Nick Photinos

Petits Artéfacts

by Andy Jurik

29 September 2017

Photinos champions a wealth of intriguing contemporary composers with his collection of solo, chamber, and electroacoustic works.
Photo: Joe Mazza 
cover art

Nick Photinos

Petits Artéfacts

(New Amsterdam)
US: 25 Aug 2017

With a ghostly yellow object centered within a stark black background, the cover of Petits Artéfacts hints at the album’s overarching theme. The yellow image is a digitally manipulated flower: two contrasting perspectives are layered atop one another, a human-made distortion that presents a new view of this otherwise ordinary object. The concept of deconstructing material for artistic ends informs most of the of the repertoire on Nick Photinos’ debut solo recording. Photinos, cellist and co-Artistic Director of the Grammy-award winning Eighth Blackbird, expertly reflects this spirit of manipulation throughout Artéfacts’ collection of solo, chamber, and electroacoustic works.

The album opens with its namesake, Florent Ghys’ “Petits Artéfacts”. Inspired in part by the short songs of late ‘90s punk albums, it’s a multi-movement suite that examines the interactions and relationships between a live performer and digital constructs. In “Game” the cello pans from left to right within an electronic groove influenced by 8-bit video game music. Digital gurgles and glitches define “Cuisine” and “Family” while the haunting “Factory,” the only movement composed for solo cello, is a single-line melody informed by computational algorithms. “Information” turns an Iranian weather report into musical material with Photinos playing along to the reporter’s vocal inflections. “Flowers” layers multiple tracks of cello lines into a dense texture of voices. Each movement suggests a new musical idea but never exhausts it, culminating in a series of characteristic episodes that tastefully unite analog and digital elements.

While modern music can share chaotic ties with rhythm (the maddening syncopation of New Complexity, for example), selected works from Artéfacts explores this relationship with charm and quirk. David Lang’s “undanceable” is a minor key tango rearranged as lumbering choreography as the start and stop rhythms feel more akin to a limp than any dance. “Alpha”, a notably more abstract work by Pascal Le Boeuf, is a study on ego and dominance between Photinos and percussionist Doug Perkins. Primal drum set rhythms battle a driving cello melody in this frenetic composition brimming with drama. “stuttered chant”, another work from Lang delivers a rhapsodic melody segmented into disjunct rhythms, a beautiful effect reminiscent of a skipping cd. Each work explores a delightful sense of havoc regarding time—its disassembling, reorganization, and reconstruction—without ever feeling self-indulgent.

Considering how successful the album is with its focus on shorter works, it seems odd to say that Bryce Dessner’s “Lewisburg” ends all too quickly. “Lewisburg” is an extension of sorts to a larger composition Dessner wrote for Eighth Blackbird, and while it’s a fantastic technical tour-de-force inspired by murder ballads and Appalachian fiddle music, it feels a little too secluded on its own on the record. Similar to Ghys’ set, Andrew Norman’s “Sonnets” is a collection of short dialogues (“little songs,” to invoke the Italian root of the word sonnet) between cello and piano. Ranging from the breathless (“my tongue-tied muse”) to the bombastic (“so far from variation”), “Sonnets” stands as the most intimate listening experience on the album. Angélica Negrón’s evocative “Panorama” closes out the recording. Negrón is excellent when working within the scope of electroacoustic music, and her processed electronics blend eerily well with the cello’s mournful tone.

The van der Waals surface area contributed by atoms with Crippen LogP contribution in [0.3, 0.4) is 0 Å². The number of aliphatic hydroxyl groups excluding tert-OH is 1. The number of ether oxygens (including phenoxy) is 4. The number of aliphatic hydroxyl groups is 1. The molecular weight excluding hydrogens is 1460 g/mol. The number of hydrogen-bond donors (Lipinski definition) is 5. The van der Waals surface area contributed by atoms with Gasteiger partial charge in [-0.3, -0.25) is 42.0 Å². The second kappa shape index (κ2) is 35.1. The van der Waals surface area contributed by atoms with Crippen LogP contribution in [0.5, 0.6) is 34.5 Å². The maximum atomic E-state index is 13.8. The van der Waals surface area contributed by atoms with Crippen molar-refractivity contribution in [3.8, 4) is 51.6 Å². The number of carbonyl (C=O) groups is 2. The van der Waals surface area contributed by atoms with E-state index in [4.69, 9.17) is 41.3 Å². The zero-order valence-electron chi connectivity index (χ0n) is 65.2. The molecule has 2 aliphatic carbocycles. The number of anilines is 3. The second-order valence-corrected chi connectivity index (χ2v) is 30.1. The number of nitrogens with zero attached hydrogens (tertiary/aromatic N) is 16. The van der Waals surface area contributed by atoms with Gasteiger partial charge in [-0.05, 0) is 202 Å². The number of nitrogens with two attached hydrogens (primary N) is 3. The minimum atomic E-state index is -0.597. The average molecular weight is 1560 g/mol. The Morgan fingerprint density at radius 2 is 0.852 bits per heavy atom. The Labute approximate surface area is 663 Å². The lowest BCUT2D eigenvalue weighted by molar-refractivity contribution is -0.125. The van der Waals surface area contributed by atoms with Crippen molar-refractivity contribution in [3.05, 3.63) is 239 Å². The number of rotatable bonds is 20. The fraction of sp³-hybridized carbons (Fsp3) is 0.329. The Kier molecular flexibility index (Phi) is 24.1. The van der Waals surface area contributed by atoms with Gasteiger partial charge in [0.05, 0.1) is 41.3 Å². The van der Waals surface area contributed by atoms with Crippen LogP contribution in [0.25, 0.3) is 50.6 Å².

The standout works on Artéfacts contain ties to history and stories, compositions based upon retold accounts. Molly Joyce’s “Sit and Dance” builds layers of cello melodies atop of a ground bass (a perpetually repeating bass line) taken from the 17th century. The recontextualization of the ground bass amidst the modern lines make it all the more haunting, almost like a ghost murmuring from the Baroque era. David T. Little’s “and the sky was still there” was originally written for electronics and violin, here presented for the first time arranged for cello by Photinos. The music includes audio of a woman telling her story of being discharged from the army over their Don’t Ask, Don’t Tell policy. The fusion of her text with melancholy melodies and the electronic soundscape is chilling. “and the sky was still there” artfully evokes the sentiments of the text–from sorrow to catharsis–without ever feeling too obvious.

Photinos’ interpretations throughout Artéfacts communicate the gravity of the material. Every note from his cello, from rhapsodic melodies to violent pizzicatos, is conveyed with a sense of clarity and dedication to each composition. Photinos shines as a soloist and collaborator throughout the recording, yet his playing never descends to egotistical showboating or overly aggressive virtuosic pandering. As a new music curator and performer, Petits Artéfacts represents a bold solo debut from one of the most notable artists in contemporary music today.

The sensibility of this album—its packaging, aesthetic, and musical selection—reflect the emerging generation of new music composers and performers who believe in a “post-genre” philosophy of music. Effectively, punk, jazz, indie rock, electronic, and more are all fair game in modern composition. This view isn’t just necessary for the relevancy of the Western art tradition; it’s vital for pushing the music forward towards new and bold directions.

Petits Artéfacts

Rating:

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